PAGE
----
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Monday, January 27, 2020
MONROVIA , Oct 9 2011 (IPS) - As the Norwegian Nobel Committee named Liberian President Ellen Johnson- Sirleaf a joint winner of the 2011 Nobel Peace Prize, opposition party supporters were flooding the streets of Monrovia to demand that she be voted out of office in the upcoming election.
The Nobel committee announced that the prize would be divided into three equal parts. Leymah Gbowee, a Liberian peace activist who organised a women’s movement calling for an end to civil war in the West African nation, was also named a winner, as was Tawakkul Karman, a Yemeni journalist and activist who has played a prominent role in that country’s Arab Spring protests.
But in Monrovia, the focus Friday was squarely on Johnson-Sirleaf, Africa’s first elected female head of state who is running for a second term in a vote scheduled for Oct. 11. The prize was awarded on the same day that supporters of the Congress for Democratic Change (CDC), the leading opposition party, marched in support of political change.
In a statement, the Nobel committee said Johnson-Sirleaf had “contributed to securing peace in Liberia, to promoting economic and social development, and to strengthening the position of women.”
On the contrary, the CDC has consistently accused Johnson-Sirleaf of bringing war to the country, citing her early financial support of former President Charles Taylor, now on trial for war crimes and crimes against humanity at The Hague.
In an interview late last month, however, CDC presidential candidate Winston Tubman highlighted the president’s ties to Taylor, saying: “The government that we are seeking to replace is a government that oppressed the people. It is a government that brought war.”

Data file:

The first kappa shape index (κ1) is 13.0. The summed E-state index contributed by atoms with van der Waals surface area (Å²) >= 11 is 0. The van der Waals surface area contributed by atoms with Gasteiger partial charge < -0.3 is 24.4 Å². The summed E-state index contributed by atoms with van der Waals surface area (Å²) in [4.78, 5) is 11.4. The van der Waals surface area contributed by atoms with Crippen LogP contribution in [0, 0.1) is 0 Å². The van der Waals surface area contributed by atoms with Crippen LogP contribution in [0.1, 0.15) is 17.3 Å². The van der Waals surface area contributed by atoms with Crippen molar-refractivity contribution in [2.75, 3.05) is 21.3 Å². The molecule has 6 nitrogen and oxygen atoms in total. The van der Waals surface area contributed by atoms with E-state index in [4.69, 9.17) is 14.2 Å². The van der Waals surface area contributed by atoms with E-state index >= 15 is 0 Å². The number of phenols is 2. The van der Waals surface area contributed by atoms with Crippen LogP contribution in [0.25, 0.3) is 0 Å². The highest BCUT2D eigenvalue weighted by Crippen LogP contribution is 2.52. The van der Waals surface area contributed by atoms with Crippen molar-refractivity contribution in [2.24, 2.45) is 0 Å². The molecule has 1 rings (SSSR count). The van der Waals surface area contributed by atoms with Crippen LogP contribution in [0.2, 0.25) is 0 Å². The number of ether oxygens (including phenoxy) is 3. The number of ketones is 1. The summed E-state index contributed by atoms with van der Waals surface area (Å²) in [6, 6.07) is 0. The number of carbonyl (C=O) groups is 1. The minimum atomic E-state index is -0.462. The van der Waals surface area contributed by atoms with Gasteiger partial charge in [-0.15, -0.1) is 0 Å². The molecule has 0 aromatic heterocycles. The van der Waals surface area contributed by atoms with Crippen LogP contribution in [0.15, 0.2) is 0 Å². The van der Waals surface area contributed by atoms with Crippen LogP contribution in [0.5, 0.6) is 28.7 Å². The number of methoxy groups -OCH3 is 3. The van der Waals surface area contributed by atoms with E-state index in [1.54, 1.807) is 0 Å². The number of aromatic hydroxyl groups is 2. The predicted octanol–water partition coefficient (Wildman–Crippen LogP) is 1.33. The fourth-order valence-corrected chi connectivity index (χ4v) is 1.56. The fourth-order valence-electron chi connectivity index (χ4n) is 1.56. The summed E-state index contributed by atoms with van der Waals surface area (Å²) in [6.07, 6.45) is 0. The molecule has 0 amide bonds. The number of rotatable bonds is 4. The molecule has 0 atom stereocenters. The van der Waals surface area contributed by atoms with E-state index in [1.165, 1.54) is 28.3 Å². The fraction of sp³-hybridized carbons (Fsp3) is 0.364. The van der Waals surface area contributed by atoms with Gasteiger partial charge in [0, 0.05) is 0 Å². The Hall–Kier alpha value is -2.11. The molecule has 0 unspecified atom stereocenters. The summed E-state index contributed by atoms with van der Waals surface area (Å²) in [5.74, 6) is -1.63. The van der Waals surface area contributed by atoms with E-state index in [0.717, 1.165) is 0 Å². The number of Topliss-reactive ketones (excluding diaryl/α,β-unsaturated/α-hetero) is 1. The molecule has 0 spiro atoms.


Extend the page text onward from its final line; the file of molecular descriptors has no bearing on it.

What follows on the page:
Johnson-Sirleaf, a Harvard-educated economist who has previously worked for the United Nations Development Programme and the World Bank, has been accused by her opponents of courting international favour at the expense of voters back home.
Speaking to IPS by phone on Friday, Tubman said the prize was further evidence that the views of the international community did not match those of Liberians.
“If the international community feels that she deserves such a prize, they should watch out for today’s march, because the CDC is prepared to vote her out of power peacefully,” he said.
TQ Harris, a former independent presidential candidate, struck a similar note in an SMS text message sent to supporters and journalists. “This explains why Liberians have yet to get a war crimes court… the international community has an agenda that is not in line with ours,” he said.
Thousands of CDC supporters turned out for Friday’s rally marking the end of the party’s campaign, dancing and drinking in the streets, shouting slogans and brandishing banners. While waiting inside Antoinette Tubman Stadium for the arrival of Tubman and his running mate, international football star George Weah, 36-year-old voter David Mzor described why he thought the decision to award the Nobel Peace Prize to Johnson-Sirleaf was inappropriate.
“I don’t think President Sirleaf deserves it because she has not been able to reconcile the Liberian people. She’s not a reconciler,” he said. “She helped to put our future way back. That was not the right way to remove (dictator Samuel) Doe. There were other alternatives.”
Thomas Queayahn, 19, who was also among the CDC supporters in the stadium, agreed. “She was a fighter before she was a leader,” he said of the president. “She brought war to the country.”
The president’s many supporters take the opposite view, praising her for restoring peace and stability against significant obstacles.
As he watched the CDC marchers go by Friday from his stall on Benson Street, petty trader Prince Worzie hailed the president as a peacemaker. “She has brought peace to Liberia,” he said, adding that he also commended her efforts to promote women within her government. “That alone justifies that indeed she should deserve the award.”
John Ballout, a senator with Johnson-Sirleaf’s ruling Unity Party and a member of her campaign team, said the attempt to paint her as an instigator of the war was a political tactic on the part of opposition leaders “who want to shift the discussion.”
“Yes, she has been very supportive of all of the struggles to resist dictatorship in this country,” he said. “It’s not that she’s been supporting conflict or war – she’s been supporting resistance.”
*With additional reporting by Stephen Binda and Saye Messah
This story includes downloadable print-quality images -- Copyright IPS, to be used exclusively with this story.
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